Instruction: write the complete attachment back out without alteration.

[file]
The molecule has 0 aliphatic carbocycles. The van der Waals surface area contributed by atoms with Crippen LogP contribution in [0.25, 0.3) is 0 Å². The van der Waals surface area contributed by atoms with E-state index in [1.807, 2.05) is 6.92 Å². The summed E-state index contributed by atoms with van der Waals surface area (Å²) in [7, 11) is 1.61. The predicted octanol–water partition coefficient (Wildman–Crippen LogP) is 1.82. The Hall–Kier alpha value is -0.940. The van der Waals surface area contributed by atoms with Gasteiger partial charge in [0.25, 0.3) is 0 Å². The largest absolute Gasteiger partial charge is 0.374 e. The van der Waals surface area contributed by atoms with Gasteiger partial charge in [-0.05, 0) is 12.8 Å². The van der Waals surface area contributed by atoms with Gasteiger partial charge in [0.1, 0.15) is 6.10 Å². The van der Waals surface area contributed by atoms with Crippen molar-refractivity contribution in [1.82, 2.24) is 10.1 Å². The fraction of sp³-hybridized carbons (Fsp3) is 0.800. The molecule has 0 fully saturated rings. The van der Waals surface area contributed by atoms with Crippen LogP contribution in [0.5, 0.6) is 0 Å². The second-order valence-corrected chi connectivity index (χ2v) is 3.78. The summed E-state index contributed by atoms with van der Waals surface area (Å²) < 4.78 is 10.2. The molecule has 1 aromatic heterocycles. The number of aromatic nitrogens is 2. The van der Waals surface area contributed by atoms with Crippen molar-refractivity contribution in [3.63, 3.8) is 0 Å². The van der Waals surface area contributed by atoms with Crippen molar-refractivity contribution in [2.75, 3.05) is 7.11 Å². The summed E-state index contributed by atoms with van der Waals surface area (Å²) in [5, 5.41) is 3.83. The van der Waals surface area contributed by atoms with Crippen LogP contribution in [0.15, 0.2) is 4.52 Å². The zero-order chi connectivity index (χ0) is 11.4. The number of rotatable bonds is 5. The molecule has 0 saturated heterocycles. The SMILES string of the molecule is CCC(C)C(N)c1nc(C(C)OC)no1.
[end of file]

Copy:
The molecule has 0 aliphatic carbocycles. The van der Waals surface area contributed by atoms with Crippen LogP contribution in [0.25, 0.3) is 0 Å². The van der Waals surface area contributed by atoms with E-state index in [1.807, 2.05) is 6.92 Å². The summed E-state index contributed by atoms with van der Waals surface area (Å²) in [7, 11) is 1.61. The predicted octanol–water partition coefficient (Wildman–Crippen LogP) is 1.82. The Hall–Kier alpha value is -0.940. The van der Waals surface area contributed by atoms with Gasteiger partial charge in [0.25, 0.3) is 0 Å². The largest absolute Gasteiger partial charge is 0.374 e. The van der Waals surface area contributed by atoms with Gasteiger partial charge in [-0.05, 0) is 12.8 Å². The van der Waals surface area contributed by atoms with Gasteiger partial charge in [0.1, 0.15) is 6.10 Å². The van der Waals surface area contributed by atoms with Crippen molar-refractivity contribution in [1.82, 2.24) is 10.1 Å². The fraction of sp³-hybridized carbons (Fsp3) is 0.800. The molecule has 0 fully saturated rings. The van der Waals surface area contributed by atoms with Crippen LogP contribution in [0.5, 0.6) is 0 Å². The second-order valence-corrected chi connectivity index (χ2v) is 3.78. The summed E-state index contributed by atoms with van der Waals surface area (Å²) < 4.78 is 10.2. The molecule has 1 aromatic heterocycles. The number of aromatic nitrogens is 2. The van der Waals surface area contributed by atoms with Crippen molar-refractivity contribution in [3.63, 3.8) is 0 Å². The van der Waals surface area contributed by atoms with Crippen molar-refractivity contribution in [2.75, 3.05) is 7.11 Å². The summed E-state index contributed by atoms with van der Waals surface area (Å²) in [5, 5.41) is 3.83. The van der Waals surface area contributed by atoms with Crippen LogP contribution in [0.15, 0.2) is 4.52 Å². The zero-order chi connectivity index (χ0) is 11.4. The number of rotatable bonds is 5. The molecule has 0 saturated heterocycles. The SMILES string of the molecule is CCC(C)C(N)c1nc(C(C)OC)no1.